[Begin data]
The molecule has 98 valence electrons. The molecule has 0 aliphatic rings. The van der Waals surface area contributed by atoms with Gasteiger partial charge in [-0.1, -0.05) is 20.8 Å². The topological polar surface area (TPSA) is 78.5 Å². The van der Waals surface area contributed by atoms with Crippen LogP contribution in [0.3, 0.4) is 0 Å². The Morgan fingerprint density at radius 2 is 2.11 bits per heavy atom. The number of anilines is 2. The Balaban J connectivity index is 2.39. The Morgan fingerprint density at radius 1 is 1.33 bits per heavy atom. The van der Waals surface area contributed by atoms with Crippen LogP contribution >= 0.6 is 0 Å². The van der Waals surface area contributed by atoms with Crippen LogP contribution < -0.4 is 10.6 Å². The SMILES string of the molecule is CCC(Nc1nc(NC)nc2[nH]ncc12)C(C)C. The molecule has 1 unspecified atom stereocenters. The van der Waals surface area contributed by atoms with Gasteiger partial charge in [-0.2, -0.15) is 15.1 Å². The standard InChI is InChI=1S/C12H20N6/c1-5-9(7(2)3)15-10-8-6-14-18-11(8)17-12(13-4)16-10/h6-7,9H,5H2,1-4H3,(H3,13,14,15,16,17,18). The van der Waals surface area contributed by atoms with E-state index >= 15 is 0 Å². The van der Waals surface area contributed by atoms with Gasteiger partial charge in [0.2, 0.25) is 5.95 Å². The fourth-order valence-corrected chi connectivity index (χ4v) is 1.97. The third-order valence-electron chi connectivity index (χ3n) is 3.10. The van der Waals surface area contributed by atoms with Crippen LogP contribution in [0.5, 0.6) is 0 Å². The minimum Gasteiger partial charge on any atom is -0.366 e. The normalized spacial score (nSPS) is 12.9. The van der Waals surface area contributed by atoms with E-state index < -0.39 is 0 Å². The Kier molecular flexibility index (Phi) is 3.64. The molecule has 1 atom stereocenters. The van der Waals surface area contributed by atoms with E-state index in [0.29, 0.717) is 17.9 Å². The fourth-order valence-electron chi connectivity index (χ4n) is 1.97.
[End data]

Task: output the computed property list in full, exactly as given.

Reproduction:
The molecule has 98 valence electrons. The molecule has 0 aliphatic rings. The van der Waals surface area contributed by atoms with Gasteiger partial charge in [-0.1, -0.05) is 20.8 Å². The topological polar surface area (TPSA) is 78.5 Å². The van der Waals surface area contributed by atoms with Crippen LogP contribution in [0.3, 0.4) is 0 Å². The Morgan fingerprint density at radius 2 is 2.11 bits per heavy atom. The number of anilines is 2. The Balaban J connectivity index is 2.39. The Morgan fingerprint density at radius 1 is 1.33 bits per heavy atom. The van der Waals surface area contributed by atoms with Crippen LogP contribution >= 0.6 is 0 Å². The van der Waals surface area contributed by atoms with Crippen LogP contribution < -0.4 is 10.6 Å². The SMILES string of the molecule is CCC(Nc1nc(NC)nc2[nH]ncc12)C(C)C. The molecule has 1 unspecified atom stereocenters. The van der Waals surface area contributed by atoms with Gasteiger partial charge in [-0.2, -0.15) is 15.1 Å². The standard InChI is InChI=1S/C12H20N6/c1-5-9(7(2)3)15-10-8-6-14-18-11(8)17-12(13-4)16-10/h6-7,9H,5H2,1-4H3,(H3,13,14,15,16,17,18). The van der Waals surface area contributed by atoms with E-state index >= 15 is 0 Å². The van der Waals surface area contributed by atoms with Gasteiger partial charge in [0.2, 0.25) is 5.95 Å². The fourth-order valence-corrected chi connectivity index (χ4v) is 1.97. The third-order valence-electron chi connectivity index (χ3n) is 3.10. The van der Waals surface area contributed by atoms with Crippen LogP contribution in [0.5, 0.6) is 0 Å². The minimum Gasteiger partial charge on any atom is -0.366 e. The normalized spacial score (nSPS) is 12.9. The van der Waals surface area contributed by atoms with E-state index < -0.39 is 0 Å². The Kier molecular flexibility index (Phi) is 3.64. The molecule has 1 atom stereocenters. The van der Waals surface area contributed by atoms with E-state index in [0.29, 0.717) is 17.9 Å². The fourth-order valence-electron chi connectivity index (χ4n) is 1.97.